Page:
Regarding US Secretary of Defense William Cohen’s hope that dialogue between the two sides of the Taiwan Strait be resumed within six months, I know for a fact that—based on the Six-point Guarantee of 1982—the United States will not be a mediator in cross-strait relations. However, I do hope that the United States can play a more active and constructive role as a stabilizer and balancer to maintain peace in cross-strait relations. Indeed, not only do we feel it necessary that the US take a greater role, but the US government itself appears to be already doing so. In particular, US Secretary of State Madeline Albright’s visit to the Chinese mainland and the subsequent visit there made by US Secretary of Defense William Cohen affirm this. Those visits obtained several positive reports on the status of cross-strait relations: first, that the situation wasn’t tense; second, that matters weren’t pressing; and third, that there wasn’t any threat at the time. These reports reflect how the situation appears to the US and explain why Cohen hoped the two sides could resume dialogue within the coming six months. Please note that these were the hopes and expectations of the United States, not ours. For our part, we have been ready to resume dialogue and negotiations all along and do not want to wait six months before beginning. We are very grateful for this question, and we hope that everyone can give the new government more encouragement and support. Thank you!

Q7: Mr. President, in his book Asia Strategy, former president Lee Teng-hui said the Republic of China is the “second” republic. Do you agree with this view? Do you feel that after your election and the change of ruling parties that the Republic of China has reached the stage of the second republic?

A: Regarding Asia Strategy, I have not read this book, so I am not able to fully understand former president Lee Teng-hui’s strategies and some of his fundamental views on the future of Taiwan. The “second” republic is not a term that appeared recently. I know that several years ago in promoting constitutional reforms, somebody proposed a draft constitution for the second Republic of China. Therefore, as I have said about constitutional issues, we will take note of it. We also hope that our citizens interested in constitutional reforms, academics and scholars, different political parties, the ruling and the opposition, should all pool their wisdom. It is very clear that I am elected as the tenth-term president in accordance with the Constitution of the Republic of China. Today, it is still the Constitution of the Republic of China and not that of the second Republic. Therefore, whether this strategy of the second republic is feasible will be left for everyone to think about and discuss, pooling their wisdom to form a basis for future constitutional reforms.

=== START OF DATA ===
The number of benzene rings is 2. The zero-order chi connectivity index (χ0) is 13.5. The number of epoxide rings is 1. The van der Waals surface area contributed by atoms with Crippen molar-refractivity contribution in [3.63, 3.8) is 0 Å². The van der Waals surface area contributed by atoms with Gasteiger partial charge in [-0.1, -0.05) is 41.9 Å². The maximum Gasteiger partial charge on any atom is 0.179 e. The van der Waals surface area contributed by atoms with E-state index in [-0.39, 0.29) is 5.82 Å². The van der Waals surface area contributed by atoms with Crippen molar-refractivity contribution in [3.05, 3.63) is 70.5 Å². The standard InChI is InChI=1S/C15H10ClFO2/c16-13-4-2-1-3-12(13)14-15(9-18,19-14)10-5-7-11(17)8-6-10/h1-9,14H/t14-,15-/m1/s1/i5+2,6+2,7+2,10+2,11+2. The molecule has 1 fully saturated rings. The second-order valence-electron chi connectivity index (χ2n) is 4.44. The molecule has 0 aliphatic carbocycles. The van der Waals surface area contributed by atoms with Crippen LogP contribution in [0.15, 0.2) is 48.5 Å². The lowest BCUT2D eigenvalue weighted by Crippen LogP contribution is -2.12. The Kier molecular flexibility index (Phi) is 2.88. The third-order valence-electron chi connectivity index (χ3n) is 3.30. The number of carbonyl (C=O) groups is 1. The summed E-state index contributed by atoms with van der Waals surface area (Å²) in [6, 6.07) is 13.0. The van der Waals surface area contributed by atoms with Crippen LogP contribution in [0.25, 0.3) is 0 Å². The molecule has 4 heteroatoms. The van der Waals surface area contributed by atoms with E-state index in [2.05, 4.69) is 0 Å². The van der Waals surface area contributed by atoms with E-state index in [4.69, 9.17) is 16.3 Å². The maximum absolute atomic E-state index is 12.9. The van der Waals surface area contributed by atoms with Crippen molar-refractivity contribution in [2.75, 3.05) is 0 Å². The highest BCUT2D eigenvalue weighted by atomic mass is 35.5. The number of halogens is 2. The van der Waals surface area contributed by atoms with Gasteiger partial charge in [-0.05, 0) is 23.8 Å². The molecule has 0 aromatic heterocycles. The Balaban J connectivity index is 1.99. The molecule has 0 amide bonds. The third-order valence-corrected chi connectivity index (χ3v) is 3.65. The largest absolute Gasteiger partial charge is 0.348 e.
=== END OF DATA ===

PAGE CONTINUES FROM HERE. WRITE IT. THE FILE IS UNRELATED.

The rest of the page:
Q12: The name list for the inter-party committee is about to be decided. However, the KMT and the People First Party still refused to participate. If these two parties do not change their attitude in the long run, will the committee continue to operate? In addition, when you received the legislators some time ago, you talked about adding another vice president to the Legislative Yuan and another vice premier to the Executive Yuan by revising the constitution. Will you ask for the support from all sectors in order to achieve this goal?

A:According to my understanding, it shouldn’t be long before the composition of the inter-party committee will be decided. Naturally, there have been some difficulties, for which there are active remedial measures. In fact, the goal of the inter-party committee is quite clear. That is, we hope its members will reach a minimum consensus or common denominator on the cross-strait policy between the ruling and the opposition parties and among different parties. Thus, we can consolidate the strength of the people on Taiwan to negotiate with the Chinese mainland for the best interests of the people and the country.

Despite resistance, reservation, or even disdain for the committee, I believe its operations in the future will not be affected. In fact, the original plan did not require political parties to formally designate representatives. However, later some people suggested that political parties dispatch members to participate in the inter-party committee. In such a difficult position, Dr. Lee Yuan-tseh, as the convener of the committee, took great pains, with the determination to do things for the country, the people on Taiwan, and the two sides of the Taiwan Strait and his efforts should not be questioned. People should not resisted or refuse to cooperate with Dr. Lee, because of their personal prejudices.

I just mentioned that it is not time for constitutional reform. Perhaps conditions are not mature enough. However, I have no special opinions on the content and subject of the reform. I just want to point out that two years ago, I also suggested adding another vice premier to the Executive Yuan and one more vice president to the Legislative Yuan. Our considerations were very clear. We all know that the Taipei City, Kaohsiung City, and many large counties have two deputy mayors or two deputy county chiefs. As the highest administrative organ of the country, the Executive Yuan has only one vice premier. Perhaps the workload of former Vice Premier Yu was too heavy. He told me recently that he has to work very hard, because there was only one vice premier.